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10/14/05 7:43 PM ET

Matt Morris workout day interview

Game 3 starter discusses keys to beating Houston at home

Do you know how Reggie Sanders is and if he's hurt or unable to play how much of a loss is that for you guys?

MATT MORRIS: I'm not sure the status of Reggie. He looked good today. He always looks good in a suit, so he was walking on the plane, big old smile. I'm sure he's got some aches and pains, but I have a good feeling he'll be back in the lineup.

You obviously pitched in these games before and you've been around a while; is it any more intimidating to pitch a game in Houston against Roger with the atmosphere that's going to be around tomorrow and everything that goes along with it?

MORRIS: I'm familiar with the atmosphere. I'm sure the bees will be buzzing and the crowd, the noise levels is pretty loud.

As far as pitching against Roger, I've never faced him before. It seems exciting, it's intense. He's going to go out and try to dominate the game and my job is to do the same and try and keep up with him. He's a heck of a competitor and it's an honor to be pitching against him for one, but, two, we've got a bunch of guys that want to win the game. So if I can go out there and put up some zeros and we get to him early, that's our best chance.

In regard to Houston, you faced them a lot, what do they present for you coming up tomorrow?

MORRIS: You've got to keep the top two guys off the line, off the bases. They have got Biggio and that Taveras, Berkman and Lamb have power, Ensberg is having a great year, so it looks like Ausmus is swinging the bat well.

The bottom line, especially at this park is try to keep the ball down and try to keep the ball on the ground. The fly balls here, some of them tend to go out of the park and we have to keep the ball on the ground and look for some double play balls. This is a good, spirited rivalry but a lot of respect both ways. Yesterday's game was a battle but you have to tip your hat to the other side, Roy pitched a great game and they came up with some big hits. We're not kicking ourselves about it and we're going to go out and compete tomorrow.

How much do you rely on Pujols? Even though he has had great numbers for several years have you seen development from him even off the field over the past couple of seasons?

MORRIS: He came into the league like he was around for 10 years. So as far as his play is concerned, off the field stuff, I know he's involved in a lot of charities, I don't know much more than that. He's heavily involved in the St. Louis community, but on the field, he takes every at bat seriously and wants to hit a home run and wants to do the right thing and win the game.

He usually does it and he's been a big piece in our puzzle and yesterday he came up with a big home run that wasn't enough to get to Roy, but, you know, he's one of our main links.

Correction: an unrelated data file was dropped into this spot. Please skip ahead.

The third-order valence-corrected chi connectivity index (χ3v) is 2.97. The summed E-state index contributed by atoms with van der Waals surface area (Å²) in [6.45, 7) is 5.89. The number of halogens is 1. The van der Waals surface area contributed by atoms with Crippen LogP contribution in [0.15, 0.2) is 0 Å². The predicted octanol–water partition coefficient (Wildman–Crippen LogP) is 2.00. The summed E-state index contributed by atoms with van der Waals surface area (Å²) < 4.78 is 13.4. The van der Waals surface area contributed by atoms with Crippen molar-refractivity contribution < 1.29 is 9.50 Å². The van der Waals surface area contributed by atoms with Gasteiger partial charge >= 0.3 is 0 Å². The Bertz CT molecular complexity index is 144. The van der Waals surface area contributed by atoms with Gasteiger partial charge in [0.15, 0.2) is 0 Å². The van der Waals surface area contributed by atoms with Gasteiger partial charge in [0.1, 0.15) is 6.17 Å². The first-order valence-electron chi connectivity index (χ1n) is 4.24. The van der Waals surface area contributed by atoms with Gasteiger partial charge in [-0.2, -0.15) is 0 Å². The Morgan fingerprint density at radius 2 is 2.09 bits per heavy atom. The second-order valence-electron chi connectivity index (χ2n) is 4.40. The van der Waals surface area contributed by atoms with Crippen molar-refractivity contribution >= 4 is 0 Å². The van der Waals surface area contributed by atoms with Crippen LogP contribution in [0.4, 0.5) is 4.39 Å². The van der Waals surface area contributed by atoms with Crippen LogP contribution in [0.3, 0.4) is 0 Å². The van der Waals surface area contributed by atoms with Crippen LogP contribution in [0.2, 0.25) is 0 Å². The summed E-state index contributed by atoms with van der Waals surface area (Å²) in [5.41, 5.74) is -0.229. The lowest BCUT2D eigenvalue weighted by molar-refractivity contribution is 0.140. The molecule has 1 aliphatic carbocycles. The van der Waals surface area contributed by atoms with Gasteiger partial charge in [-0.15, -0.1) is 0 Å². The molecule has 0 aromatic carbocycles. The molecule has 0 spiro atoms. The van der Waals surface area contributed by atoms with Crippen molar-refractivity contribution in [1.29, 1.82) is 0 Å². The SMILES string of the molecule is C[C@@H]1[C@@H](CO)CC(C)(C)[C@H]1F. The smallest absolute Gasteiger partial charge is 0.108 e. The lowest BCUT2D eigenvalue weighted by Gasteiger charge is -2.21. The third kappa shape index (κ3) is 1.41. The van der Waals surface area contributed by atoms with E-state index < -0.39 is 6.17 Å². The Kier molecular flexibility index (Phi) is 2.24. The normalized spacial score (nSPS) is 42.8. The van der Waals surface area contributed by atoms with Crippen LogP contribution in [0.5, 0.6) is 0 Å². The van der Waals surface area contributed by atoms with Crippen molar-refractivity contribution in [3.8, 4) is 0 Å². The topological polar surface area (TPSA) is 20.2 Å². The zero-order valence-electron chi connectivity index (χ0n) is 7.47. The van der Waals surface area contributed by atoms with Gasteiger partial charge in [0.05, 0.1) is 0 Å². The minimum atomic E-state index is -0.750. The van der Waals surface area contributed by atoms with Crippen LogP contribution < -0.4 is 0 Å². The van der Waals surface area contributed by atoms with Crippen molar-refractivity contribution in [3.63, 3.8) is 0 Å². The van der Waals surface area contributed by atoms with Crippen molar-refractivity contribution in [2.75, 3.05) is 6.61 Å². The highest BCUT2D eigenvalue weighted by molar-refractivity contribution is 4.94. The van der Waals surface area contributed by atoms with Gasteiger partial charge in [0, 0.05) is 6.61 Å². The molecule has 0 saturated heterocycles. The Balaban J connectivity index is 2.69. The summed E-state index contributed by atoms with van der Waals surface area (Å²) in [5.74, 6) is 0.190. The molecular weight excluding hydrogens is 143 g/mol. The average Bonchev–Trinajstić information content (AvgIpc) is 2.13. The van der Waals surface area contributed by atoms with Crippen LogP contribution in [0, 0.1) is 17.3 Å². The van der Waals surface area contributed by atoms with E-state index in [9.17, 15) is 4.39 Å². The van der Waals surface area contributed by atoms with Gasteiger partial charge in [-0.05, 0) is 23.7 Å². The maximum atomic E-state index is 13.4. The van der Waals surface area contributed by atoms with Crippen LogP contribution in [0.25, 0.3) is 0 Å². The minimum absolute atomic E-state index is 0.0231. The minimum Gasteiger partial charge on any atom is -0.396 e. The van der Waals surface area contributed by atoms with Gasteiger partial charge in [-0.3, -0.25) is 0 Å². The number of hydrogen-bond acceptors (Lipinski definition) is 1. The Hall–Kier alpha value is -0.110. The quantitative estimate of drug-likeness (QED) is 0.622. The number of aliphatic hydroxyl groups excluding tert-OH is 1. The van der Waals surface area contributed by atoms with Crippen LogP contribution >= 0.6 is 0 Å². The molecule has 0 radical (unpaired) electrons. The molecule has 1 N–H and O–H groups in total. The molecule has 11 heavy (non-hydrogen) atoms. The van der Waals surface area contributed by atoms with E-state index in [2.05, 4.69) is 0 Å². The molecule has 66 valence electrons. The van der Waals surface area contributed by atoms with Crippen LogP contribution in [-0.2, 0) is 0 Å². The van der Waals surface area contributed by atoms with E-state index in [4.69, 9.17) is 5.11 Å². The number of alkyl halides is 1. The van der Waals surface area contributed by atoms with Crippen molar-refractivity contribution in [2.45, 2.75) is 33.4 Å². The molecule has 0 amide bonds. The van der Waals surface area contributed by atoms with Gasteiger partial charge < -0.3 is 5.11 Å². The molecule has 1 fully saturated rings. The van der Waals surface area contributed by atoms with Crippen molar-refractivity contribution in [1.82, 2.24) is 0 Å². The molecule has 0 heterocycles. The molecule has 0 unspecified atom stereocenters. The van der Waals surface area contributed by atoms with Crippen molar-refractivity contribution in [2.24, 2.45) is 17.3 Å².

As a guy who has pitched for a long time, can you imagine pitching when you're 42, 43 at that level?

MORRIS: No chance. That's unbelievable. He was born to do this. Twenty years, still throwing the ball as hard as he is and in as good of shape as endurance wise as he is, he's just phenomenal. We all look at him and marvel.

You know, I get a good opportunity tomorrow to go out and compete with him, so I'm looking forward to it.

Kind of a strange topic, but you guys are getting a new ballpark, new radio station, sort of an end of an era for the Cardinals and such a traditional baseball town; how do you think St. Louis is going to react to that?

MORRIS: I'm not sure. They will be faithful no matter what I think. If we can send Busch Stadium off with a World Series title, it would be the cherry on top.

So that might quiet the crowd a little bit, but I'm sure when the new stadium is up and ready a little bit, there will be just as many people at the park and looking forward to the next season.

From a pitcher's perspective, Brad Lidge has great numbers against your guys and it's been a long, long stretch. When you get in a guy's head and you've got a little bit of an advantage, how do you make that work for you long term and how do you play into it a little bit?

MORRIS: I think in his case, he's going out there and attacking our guys, he's got great stuff, and he's not fooling around, he's not picking at the corners. He's getting strike one and he's got a nasty breaking ball. He's saying, here it is, hit it, and so far our guys have been not been able to hit it. One of these days it's going to happen. It's baseball and right now he's going strong and he's a great pitcher. We're hoping we don't get to Brad Lidge, that's our goal.

How does a pitcher make that goal work for him in general though?

MORRIS: I think you just stay aggressive, you just keep coming out there, being aggressive. I think the more times you get certain guys out the more confidence you have, and not that it becomes easier but in your head it does, and sometimes you make a mistake and it's popped up in that situation instead of not being as aggressive and making the same pitch that gets hit for a base hit or a home run.

So he's staying aggressive, he's attacking us, he's got confidence, everything is on his side right now.

Courtesy of FastScripts by ASAP Sports. This story was not subject to the approval of Major League Baseball or its clubs.